Crescent Island

Crescent Island

Sunday, November 1, 2015

Grade Level: Adulthood

Since moving to Kenya in August, I have learned many things, some very surprising and some less so. I have learned about living in Africa, what missionary kids are like, what it takes to be a teacher, and many other things. Being an adult can be really hard, and I am learning so much more than I expected when I was a kid. But I think I currently have a solid B/B+ in Adulthood. Warning - it's a hard course. If I'm going to do part of it anywhere, it may as well be in an awesome place like Kenya.

Here are a few of the things that I have learned:
-You can get beautiful roses for incredibly cheap here because there are many flower farms in the area.
- Ugandan pineapples are the most delicious.
- Rugby is a big deal.
- Missionary kids generally don't understand sarcasm.
- It takes a really long time for your lungs to adjust to living at almost 8,000ft above sea level.
- Living alone is not so terrible.
- Keep windows closed or you could have bugs, monkeys or stray cats coming into your house.
- Working, living and worshipping all in the same community can be overwhelming and great at the same time.
- Elementary students really love their teachers.
- Watch out for Safari Ants: they bite.
- You have to get really creative while working on decorations for a Christmas Concert when you can't just run to Michael's.
- Cooking from scratch isn't as hard as I thought it would be, it just takes a lot of time.
- Remembering how to play a viola is like remembering how to ride a bike, there is a brief period of shaky and awkward, and then you are back to your old skill level.
- Kenyan cars have a backfire mechanism that reminds you to slow down if you are driving faster than 80 miles an hour, and it will make you jump every time.
- If your name is Stephanie (or Steve), a Kenyan will give you the nickname "Stevo".
- Sometimes God moves you all the way to Africa to show you His calling in your life.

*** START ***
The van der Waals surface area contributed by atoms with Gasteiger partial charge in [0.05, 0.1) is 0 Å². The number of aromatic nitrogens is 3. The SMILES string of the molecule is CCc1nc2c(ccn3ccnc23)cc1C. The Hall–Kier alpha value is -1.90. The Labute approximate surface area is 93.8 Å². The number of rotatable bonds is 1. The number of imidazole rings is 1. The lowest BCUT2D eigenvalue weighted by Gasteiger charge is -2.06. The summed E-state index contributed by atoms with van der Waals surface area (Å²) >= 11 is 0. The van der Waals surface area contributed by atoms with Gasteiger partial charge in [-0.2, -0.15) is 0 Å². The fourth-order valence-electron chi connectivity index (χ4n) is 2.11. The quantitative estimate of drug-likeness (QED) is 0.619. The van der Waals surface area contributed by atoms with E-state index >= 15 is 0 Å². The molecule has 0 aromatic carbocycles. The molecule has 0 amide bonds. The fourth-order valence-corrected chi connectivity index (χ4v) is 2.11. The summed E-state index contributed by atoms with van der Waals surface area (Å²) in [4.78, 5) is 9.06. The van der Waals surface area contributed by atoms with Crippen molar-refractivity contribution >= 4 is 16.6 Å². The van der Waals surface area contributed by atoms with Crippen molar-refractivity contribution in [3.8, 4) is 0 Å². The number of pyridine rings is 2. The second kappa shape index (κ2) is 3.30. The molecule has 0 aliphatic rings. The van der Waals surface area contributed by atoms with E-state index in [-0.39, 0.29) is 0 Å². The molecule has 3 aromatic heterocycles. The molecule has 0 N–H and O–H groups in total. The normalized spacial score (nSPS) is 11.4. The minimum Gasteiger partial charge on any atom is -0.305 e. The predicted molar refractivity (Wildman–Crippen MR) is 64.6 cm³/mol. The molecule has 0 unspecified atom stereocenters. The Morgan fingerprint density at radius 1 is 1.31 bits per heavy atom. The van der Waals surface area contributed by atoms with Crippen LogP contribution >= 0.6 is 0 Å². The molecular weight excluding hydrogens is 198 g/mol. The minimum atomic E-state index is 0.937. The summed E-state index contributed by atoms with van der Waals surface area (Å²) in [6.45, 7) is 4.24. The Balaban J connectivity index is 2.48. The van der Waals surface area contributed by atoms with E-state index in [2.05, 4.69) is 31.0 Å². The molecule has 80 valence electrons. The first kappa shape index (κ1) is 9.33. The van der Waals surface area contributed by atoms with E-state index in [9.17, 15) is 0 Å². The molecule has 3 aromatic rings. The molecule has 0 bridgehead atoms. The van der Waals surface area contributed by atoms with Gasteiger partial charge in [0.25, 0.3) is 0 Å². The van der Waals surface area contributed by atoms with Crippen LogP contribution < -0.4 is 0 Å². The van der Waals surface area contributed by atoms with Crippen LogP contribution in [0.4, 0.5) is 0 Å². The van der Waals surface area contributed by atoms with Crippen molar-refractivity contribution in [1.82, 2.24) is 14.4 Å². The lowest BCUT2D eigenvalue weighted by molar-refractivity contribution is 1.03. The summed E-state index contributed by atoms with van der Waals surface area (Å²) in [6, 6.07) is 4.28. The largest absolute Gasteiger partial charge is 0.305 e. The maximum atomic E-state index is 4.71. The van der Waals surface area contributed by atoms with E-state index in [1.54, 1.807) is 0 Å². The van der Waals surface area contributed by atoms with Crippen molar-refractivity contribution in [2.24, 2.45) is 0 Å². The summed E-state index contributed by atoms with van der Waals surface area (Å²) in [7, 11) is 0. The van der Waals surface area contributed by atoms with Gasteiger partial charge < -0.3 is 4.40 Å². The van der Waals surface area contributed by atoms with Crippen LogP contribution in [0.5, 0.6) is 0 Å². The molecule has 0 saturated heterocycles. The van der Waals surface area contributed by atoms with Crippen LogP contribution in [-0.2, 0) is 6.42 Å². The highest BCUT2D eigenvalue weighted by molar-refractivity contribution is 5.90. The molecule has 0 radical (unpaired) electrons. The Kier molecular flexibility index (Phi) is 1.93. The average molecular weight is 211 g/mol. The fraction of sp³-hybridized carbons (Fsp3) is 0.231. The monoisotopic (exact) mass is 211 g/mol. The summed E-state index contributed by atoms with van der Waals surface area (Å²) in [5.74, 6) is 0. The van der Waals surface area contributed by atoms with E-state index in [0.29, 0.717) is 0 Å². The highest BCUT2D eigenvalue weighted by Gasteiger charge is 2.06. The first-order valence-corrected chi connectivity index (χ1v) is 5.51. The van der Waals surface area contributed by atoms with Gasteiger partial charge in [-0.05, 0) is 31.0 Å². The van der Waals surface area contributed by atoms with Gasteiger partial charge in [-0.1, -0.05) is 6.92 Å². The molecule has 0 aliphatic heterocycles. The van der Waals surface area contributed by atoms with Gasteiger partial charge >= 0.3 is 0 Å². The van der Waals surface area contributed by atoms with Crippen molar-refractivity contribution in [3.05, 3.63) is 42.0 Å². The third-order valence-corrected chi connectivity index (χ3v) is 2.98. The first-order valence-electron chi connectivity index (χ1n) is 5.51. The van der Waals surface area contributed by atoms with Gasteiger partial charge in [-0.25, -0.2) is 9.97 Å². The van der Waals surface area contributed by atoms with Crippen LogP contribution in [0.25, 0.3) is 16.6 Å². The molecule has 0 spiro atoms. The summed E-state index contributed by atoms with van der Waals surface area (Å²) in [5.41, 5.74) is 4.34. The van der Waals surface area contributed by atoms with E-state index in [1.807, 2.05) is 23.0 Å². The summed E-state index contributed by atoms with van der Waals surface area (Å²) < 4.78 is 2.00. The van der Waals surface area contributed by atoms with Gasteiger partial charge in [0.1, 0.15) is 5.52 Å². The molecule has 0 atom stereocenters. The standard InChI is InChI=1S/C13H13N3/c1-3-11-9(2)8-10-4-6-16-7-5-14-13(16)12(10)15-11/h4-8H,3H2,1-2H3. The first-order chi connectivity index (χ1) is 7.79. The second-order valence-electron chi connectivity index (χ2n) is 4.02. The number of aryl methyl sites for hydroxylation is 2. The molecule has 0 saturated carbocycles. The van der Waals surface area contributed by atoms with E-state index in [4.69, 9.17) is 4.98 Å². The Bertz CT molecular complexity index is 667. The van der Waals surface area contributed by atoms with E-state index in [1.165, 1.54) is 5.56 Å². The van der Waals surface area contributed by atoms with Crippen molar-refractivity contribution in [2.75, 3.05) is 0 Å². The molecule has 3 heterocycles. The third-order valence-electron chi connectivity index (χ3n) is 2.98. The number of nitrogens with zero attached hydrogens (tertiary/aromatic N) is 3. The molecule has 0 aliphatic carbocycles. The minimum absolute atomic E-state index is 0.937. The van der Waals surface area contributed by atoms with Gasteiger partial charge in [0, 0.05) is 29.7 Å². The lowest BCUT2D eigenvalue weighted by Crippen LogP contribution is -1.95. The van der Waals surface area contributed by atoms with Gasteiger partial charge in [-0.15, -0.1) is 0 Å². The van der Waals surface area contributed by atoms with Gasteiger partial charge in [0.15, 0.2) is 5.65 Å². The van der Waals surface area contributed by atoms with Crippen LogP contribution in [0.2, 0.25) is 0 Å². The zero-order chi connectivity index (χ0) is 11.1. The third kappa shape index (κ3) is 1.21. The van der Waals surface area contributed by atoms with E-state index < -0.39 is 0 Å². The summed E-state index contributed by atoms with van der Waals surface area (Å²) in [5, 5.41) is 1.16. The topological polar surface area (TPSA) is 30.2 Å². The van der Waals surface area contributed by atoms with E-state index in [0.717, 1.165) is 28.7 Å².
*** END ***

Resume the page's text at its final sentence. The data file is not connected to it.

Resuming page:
- Teaching is a lot of work, but incredibly rewarding.
- God is faithful.

Yes, God is teaching me many things here at RVA. It's exciting, and a little overwhelming, that it's already November. Three months have gone by, and I have already learned so much. I can't wait to see what else I learn during my time here. Our Christmas concert is coming up, November 20th, and we have a lot of work to do, but the students are definitely up to it.

Please pray for good rest, continued health, and a strong finish to this term.

Tuesday, October 13, 2015

Giraffes, tortoises, and monkeys...Oh my!

For this midterm break, I decided not to do a big trip, but instead take a couple day trips with other women here on staff. On Saturday five of us single ladies and one mom and her son went to the area of Karen, which is west of Nairobi. The area of Karen is named for Karen Blixon, who wrote the book Out of Africa about her life. In Karen, we went first to the Giraffe Center. At the Giraffe Center, you get the opportunity to be right up close to giraffes and feed them. It was so fun to see these animals up close, and I became friends with the littlest giraffe who could just barely reach his head up to the platform to get the pellets. Giraffes are such beautiful animals and so gentle. Near Giraffe Center is the Giraffe Manor Hotel, where you can stay and the giraffes come right up to your hotel room. Can you say Bucket List?!

There are also tortoises at the Giraffe Center
After going to the Giraffe Center, we decided to go to the Karen Blixon Museum. This is at her house, and the place that the movie "Out of Africa" was filmed. It was so interesting to hear more about her life and the history of the house and the land. It is my favorite kind of museum to visit - a place where historical figures actually worked and lived their lives. And I would move into that house immediately. It is beautiful. 

After visiting the house, it was time for lunch and we headed over to Tamambo, which is the restaurant on the Karen Blixon property. It was a little more pricey, but absolutely delicious and beautiful to sit in the garden. I also purchased a painting from an artist selling his work there in the garden. We also got a free dessert from the manager because his niece attends RVA!